STOX50 is a unregulated broker based on St. Vincent and the Grenadines. They offer five account types with a leverage of up to 400:1 and a web based trading platform.
The selection of trading instruments is not bad – over 50 forex pairs with many exotic currencies like Indian Rupee, Singapore Dollar, Turkish Lira, South African Rand, Swedish Krona, Russian Ruble, Polish Zloty, Norwegian Krone, Mexican Peso, Hungarian Forint, Hong Kong Dollar and Danish Krone, as well as CFDs on a variety of crypto coins including Bitcoin, Litecoin, Dash, Ethereum, Ripple, Ethereum Classic, Bitcoin Gold, Monero, Verge, Cardano, Stellar, Siacoin, USD Tether, QTUM, Lisk, Golem, Tron, Waves and Bitcoin Cash. And there are also CFDs on gold, silver, platinum and palladium, oil, natural gas, commodities, stocks and indices.
The spreads we saw on their web based platform however did not impress us. The benchmark EURUSD spread floated between 3 pips and 3,3 pips and this is more than twice the levels, traders usually expect with a standard account.
Still, our main concern with STOX50 is their regulatory status – basically they do not have a license.
STOX50 regulation & safety of funds
STOX50 is owned and operated by ELRICS Brothers Ltd., a St. Vincent and the Grenadines based company, that does not have a license to provide financial services on regulated markets. It is true that STOX50 say they do not accept traders from the USA, Japan, Australia and New Zealand, but they do not mention anything about the European Union, which is also a well regulated market, where it is illegal for unauthorized companies to offer financial services.
Just keep in mind that trading with unregulated brokers has always been associated with an extreme risk of getting scammed. That is because unlike properly licensed brokers, unregulated brokers are not accountable for the safety of their clients’ funds.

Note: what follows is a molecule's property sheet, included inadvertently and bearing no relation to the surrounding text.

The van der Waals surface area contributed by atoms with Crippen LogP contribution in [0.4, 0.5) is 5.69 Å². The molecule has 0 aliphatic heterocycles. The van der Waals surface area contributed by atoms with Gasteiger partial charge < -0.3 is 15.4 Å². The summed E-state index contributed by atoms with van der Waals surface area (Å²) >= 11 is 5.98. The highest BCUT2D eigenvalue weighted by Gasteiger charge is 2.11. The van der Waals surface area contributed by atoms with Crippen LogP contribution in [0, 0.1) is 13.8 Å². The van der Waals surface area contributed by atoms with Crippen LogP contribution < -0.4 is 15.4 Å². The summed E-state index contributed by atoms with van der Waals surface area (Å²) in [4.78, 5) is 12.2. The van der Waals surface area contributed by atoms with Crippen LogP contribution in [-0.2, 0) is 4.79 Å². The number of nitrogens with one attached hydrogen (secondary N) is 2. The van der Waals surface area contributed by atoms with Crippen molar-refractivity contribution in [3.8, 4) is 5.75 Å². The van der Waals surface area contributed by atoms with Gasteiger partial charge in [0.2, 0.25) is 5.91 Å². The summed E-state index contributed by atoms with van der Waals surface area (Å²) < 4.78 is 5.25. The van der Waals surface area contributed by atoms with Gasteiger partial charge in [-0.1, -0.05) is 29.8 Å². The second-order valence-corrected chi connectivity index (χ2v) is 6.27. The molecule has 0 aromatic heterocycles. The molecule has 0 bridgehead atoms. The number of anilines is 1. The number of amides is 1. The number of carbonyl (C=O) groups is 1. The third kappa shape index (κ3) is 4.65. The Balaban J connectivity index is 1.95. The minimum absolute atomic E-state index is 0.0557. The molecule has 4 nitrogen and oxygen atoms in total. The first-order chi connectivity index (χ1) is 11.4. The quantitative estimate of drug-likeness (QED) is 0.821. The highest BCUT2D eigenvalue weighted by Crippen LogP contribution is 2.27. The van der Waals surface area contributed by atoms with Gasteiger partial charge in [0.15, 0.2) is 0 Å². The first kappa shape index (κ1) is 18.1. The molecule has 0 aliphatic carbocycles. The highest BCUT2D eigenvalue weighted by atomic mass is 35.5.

On top of that brokers, regulated by respectable institutions like the Financial Conduct Authority (FCA) in the UK or the Cyprus Securities and Exchange Commission (CySEC), are even required to participate in client compensation schemes. For example, if you trade with a FCA broker your funds will be guaranteed up to 50 000 GBP, while with CySEC brokers your insurance will cover 20 000 EUR.
STOX50 deposit/withdrawal methods and fees
The minimum deposit requirement with STOX50 is 250 EUR, and that is more or less what other brokers would ask you for as an initial investment.
And although STOX50 accept payments with credit and debit cards like VISA and MasterCard, they do not allow withdraws with cards. Otherwise they accept payments with bank wire and some e-wallets, which however they do not bother to specify on their web site.
Also be aware of any trading bonuses that might be offered to you. Actually STOX50 says to be offering a trading bonus of between 25% and 150%. Such a bonus, however is linked to some special withdraw conditions. Before you will be allowed to withdraw you will have to reach a minimum trading volume of at least 3,3 standard lots for every 10 USD you have accepted as a bonus. That means, if you have accepted a bonus of let say 300 USD, you will not be able to withdraw until you have traded at least 10 000 000 USD.
And one final note. The broker offers something called “Algo trading service”, which is basically a managed account, which has a 25% service fee and where you agree not to withdraw your funds for at least 6 months.
The so called managed accounts are extremely controversial, because brokers like STOX50 are market makers – in two words, they profit when you loose money. Naturally, if you let them manage your account they will have the incentive to mismanage it.